It wasn't like that, that's how we learned that it's not about having things and being part of gangsterism that will bring you these brand name things in life, it's about being respectful, it's about being obedient to your parents... Self-respect and discipline and it started in my house, my mother, and my father. That's the thing that prevents me from doing or being part of a gang. And the rules; the commandments... (Participant E)

A study by Daniels and Adams (2010) reports that moral principles and family values were amongst the factors that discouraged youths from becoming involved in gangs. The quality of the interrelations and bidirectional influences in the meso level during an individual's development plays a pivotal role in that particular individual's socialisation and identity formation. This is due to socialisation outcomes being affected by many variables, such as those related to biological, sociocultural and interactional factors (Berns, 2007; Bronfenbrenner, 1979). The values and principles that were instilled in the participants when growing up can therefore be seen as protective factors that prevented them from becoming involved in gangsterism. Drawing from the resilience model, it can be argued that these values enabled an enhanced resilience in the participants to be able to resist gang involvement or involvement in any anti-social activities or behaviours.

Participants also spoke about how most of them were fortunate to have their fathers present in their lives, not only physically but also as role models, guiding them into becoming the men they are today:

I loved my father dearly and I think his approval of me was, without a doubt the biggest thing. ...but my father's moral authority in the family, his quiet uhm ways, I never wanted to disappoint him. So, he was a non-smoking, non-drinking, non-swearing man, uh very biblical, loved old people and always cared for others. I've never ever met a person that had something negative to say about my dad. (Participant C)

.my father said, I'm always gonna refer to my father, because he's the most important person in my life. As you get older you realise that all the things your father has taught you, you using it now for your children, you know? (Participant D)

The way participants spoke about their fathers clearly indicated the very pivotal role fathers played in the lives of the participants, as well as their development and identity formation from adolescents to male adults. It can therefore be assumed that the role of a father is crucial when it comes to the development and identity formation of a child, especially boys, growing up, and that it should not be taken for granted that having their fathers in their lives to guide and be role models to them also served as a buffer against gangsterism for these participants.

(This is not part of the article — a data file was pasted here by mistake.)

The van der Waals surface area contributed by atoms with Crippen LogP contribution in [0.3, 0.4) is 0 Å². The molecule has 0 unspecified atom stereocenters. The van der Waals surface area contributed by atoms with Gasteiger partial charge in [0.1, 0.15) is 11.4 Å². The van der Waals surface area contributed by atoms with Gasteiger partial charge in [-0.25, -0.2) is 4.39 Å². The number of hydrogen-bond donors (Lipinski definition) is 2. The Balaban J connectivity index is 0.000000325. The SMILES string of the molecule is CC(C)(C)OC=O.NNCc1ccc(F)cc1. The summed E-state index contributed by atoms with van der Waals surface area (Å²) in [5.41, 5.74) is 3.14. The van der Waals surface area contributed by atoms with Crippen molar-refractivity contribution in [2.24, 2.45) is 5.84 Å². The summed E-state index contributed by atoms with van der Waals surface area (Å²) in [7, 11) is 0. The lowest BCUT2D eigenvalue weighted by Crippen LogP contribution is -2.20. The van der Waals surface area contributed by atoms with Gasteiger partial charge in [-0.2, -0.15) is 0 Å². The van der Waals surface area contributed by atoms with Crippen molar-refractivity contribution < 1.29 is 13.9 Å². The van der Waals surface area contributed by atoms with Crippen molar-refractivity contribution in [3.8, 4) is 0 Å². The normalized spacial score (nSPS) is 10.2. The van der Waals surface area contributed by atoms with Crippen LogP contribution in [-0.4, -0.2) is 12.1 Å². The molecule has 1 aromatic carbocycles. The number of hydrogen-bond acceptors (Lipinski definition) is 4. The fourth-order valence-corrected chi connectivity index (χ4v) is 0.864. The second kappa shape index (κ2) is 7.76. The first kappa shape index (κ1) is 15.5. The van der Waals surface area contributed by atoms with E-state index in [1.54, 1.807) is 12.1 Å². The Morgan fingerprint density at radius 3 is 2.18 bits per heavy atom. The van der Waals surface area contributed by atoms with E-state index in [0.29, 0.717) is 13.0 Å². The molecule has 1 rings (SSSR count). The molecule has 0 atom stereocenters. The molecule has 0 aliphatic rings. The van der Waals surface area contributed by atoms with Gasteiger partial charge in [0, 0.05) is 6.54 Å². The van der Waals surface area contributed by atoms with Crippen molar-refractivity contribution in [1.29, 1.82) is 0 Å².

Several studies (Langa, 2010; Richter et al., 2012; Richter & Morrell, 2006) confirm the importance of fathers in the lives of their children, stating that the absence of fathers or father figures in the lives of especially boys can be detrimental to the type of men they become when they are adults.

Participants advised that parents should be cautious and ensure that gangs do not replace their family systems. They commented as follows:

So, so from that uhm, very unique parental support structure, family support structure, I can say I was very lucky, so definitely that had a huge, you know, a huge personal experience is, if you, if you have family, a support structure, uh if you have communication in your household, that wouldn't happen... (Participant B)

... gangsterism do provide a sense of belonging and that's a fact, especially for young boys, but that sense of belonging only lasts until you become a victim within that own gang... (Participant H)

Skiba and Peterson (2000) report that gangs' lifestyles create a mind-set of loyalty, pride and love for youths who are disengaged from their families. They further report that where a young man comes from a dysfunctional family, in which they may be neglected or do not receive adequate attention from their families, the gang can easily replace the family as a key influential factor. When bonds are created in the gang, these bonds may replace traditional family systems.

Sub-theme 4.2. Influence of the church, faith, or religion

Participants' reflections indicated that they believed that the role their faith or religion played in their lives when they were growing up directly contributed to them never getting involved in gangsterism or gang activities. Participants displayed strong convictions when it came to discussing the faith and religion that they were raised with:

That's how, church is a big, is a big solution and the contribution not to be involved in gangsterism, because if you do things for the church and if you find yourself in the church, then you make yourself happy in the church, then you won't see the need to join gangsterism. (Participant E)

Another participant from the Islamic faith shared this sentiment:

Ja, the main thing also above my father, for me personally, was my firm belief in my religion you know, Islam. You know, it has kept me rooted. (Participant D)